If I’m honest I still don’t think these bars or kubes are very well known and more people should shout about them. They really do reduce our use of disposable plastics in the bathroom significantly and also get rid of those chemicals that are in traditional shampoos and conditioners too.
Do you feel the changes you achieved so far are encouraging you to do even more?
Definitely! I love the fact our landfill rubbish is massively reducing and we are consuming way less plastic in the household. The fact my husband is getting involved in the changes too is brilliant and means we can become a stronger role model for our son as he grows up.
How do you get the children involved?
Well my son is currently 9 months, so there hasn’t been anything he has actively been involved in yet. I try and use the chemical-free products where possible with him and I use things like reusable baby wipes to reduce our landfill waste. Now he has a couple of teeth we are practicing brushing his teeth with a bamboo toothbrush – I love that he will grow up thinking this is the only toothbrush available and that plastic ones won’t exist in his eyes (whilst he is young enough to realise anyway!)
Finally, a lot of his things are second-hand such as clothes, toys and his bouncer. I regularly use Facebook Marketplace or Babyeo to find little treasures online for him that save us money and are products that are already in circulation so by using these existing products we are not putting more harm on the environment.
Did you manage to save some money too? Or is this lifestyle change actually proving to be more costly?
It’s probably half and half. For products such as hair care I am definitely saving money as shampoo and conditioner bars are cheaper and do last so much longer. On the other hand, there are products you buy that are pricier to buy but once bought they’ll last you ages – like reusable kitchen roll, reusable make up pads and so on. Obviously shopping second-hand and upcycling is saving us significant amounts of money than buying new.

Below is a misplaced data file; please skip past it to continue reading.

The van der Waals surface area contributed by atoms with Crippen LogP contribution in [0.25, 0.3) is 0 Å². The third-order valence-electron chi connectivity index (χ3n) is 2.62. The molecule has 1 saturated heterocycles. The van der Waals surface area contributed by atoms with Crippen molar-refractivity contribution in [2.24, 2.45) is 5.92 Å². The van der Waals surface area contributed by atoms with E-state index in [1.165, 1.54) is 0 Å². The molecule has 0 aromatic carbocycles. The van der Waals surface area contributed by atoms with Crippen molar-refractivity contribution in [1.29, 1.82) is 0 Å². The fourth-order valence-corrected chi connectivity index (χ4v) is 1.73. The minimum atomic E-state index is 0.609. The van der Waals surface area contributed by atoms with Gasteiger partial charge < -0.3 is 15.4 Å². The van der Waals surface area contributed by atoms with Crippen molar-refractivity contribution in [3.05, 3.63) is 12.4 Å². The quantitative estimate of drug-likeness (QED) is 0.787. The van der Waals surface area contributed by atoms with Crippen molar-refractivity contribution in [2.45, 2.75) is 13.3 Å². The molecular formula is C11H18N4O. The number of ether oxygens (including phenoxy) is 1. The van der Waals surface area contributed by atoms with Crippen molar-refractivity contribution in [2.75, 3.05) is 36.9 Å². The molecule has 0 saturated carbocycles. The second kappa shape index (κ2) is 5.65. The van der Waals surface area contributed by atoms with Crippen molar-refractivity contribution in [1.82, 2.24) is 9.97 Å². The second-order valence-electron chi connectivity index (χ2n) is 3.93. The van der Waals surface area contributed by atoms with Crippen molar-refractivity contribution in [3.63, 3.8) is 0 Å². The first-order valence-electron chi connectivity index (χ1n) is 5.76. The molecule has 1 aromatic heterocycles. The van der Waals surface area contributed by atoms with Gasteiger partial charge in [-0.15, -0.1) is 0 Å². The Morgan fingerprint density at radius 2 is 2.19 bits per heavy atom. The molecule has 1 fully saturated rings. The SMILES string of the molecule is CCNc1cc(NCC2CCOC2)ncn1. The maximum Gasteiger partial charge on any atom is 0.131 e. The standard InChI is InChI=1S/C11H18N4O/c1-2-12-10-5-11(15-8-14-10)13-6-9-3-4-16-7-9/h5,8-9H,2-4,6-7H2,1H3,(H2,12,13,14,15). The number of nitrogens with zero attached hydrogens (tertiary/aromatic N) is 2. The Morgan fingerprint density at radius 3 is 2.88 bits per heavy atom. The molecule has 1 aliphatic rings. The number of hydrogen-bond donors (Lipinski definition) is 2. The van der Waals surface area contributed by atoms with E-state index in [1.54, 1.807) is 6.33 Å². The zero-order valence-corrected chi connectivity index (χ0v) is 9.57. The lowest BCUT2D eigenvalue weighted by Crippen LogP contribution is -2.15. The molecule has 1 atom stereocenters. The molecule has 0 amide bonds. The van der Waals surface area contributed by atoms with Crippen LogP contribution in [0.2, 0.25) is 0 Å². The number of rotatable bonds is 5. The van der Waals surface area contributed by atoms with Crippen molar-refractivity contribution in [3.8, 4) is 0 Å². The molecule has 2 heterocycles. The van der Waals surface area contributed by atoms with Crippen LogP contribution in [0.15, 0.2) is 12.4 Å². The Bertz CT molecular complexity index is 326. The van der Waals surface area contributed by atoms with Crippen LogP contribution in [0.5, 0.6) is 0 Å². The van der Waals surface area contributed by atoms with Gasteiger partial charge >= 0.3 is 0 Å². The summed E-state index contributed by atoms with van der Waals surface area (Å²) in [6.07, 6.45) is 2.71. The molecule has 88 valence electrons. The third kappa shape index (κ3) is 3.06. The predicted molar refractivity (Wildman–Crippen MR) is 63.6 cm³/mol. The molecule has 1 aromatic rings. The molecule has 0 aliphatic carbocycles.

How did your family respond to the changes?
One of the best things is that my family have taken to the changes really well. My husband is really keen to learn more like me, we didn’t know what was out there before I started this eco journey so it’s great to be learning these things together. My parents have surprised me though too – trying lots of the products I have recommended and making permanent eco swaps. I am also delighted as a result of seeing my Instagram, lots of friends are making eco changes to their lifestyles too, so I’m thrilled what I am doing is proving to make a difference.
Do you have any tips or tricks which really helped you?
For me, it was important to just think small. When you think about an eco-lifestyle it seems so far removed from your existing way of living that you probably wouldn’t end up changing anything. I have done one swap at a time and given time for it to stick before moving on to another. That way I am not wasting any products, I know what’s working for me and my family and I know I am slowly moving my family towards a more sustainable lifestyle. So don’t copy what others are doing – just do you and watch the change happen over a period of time!
Katie’s Blog: www.becominggreen.co.uk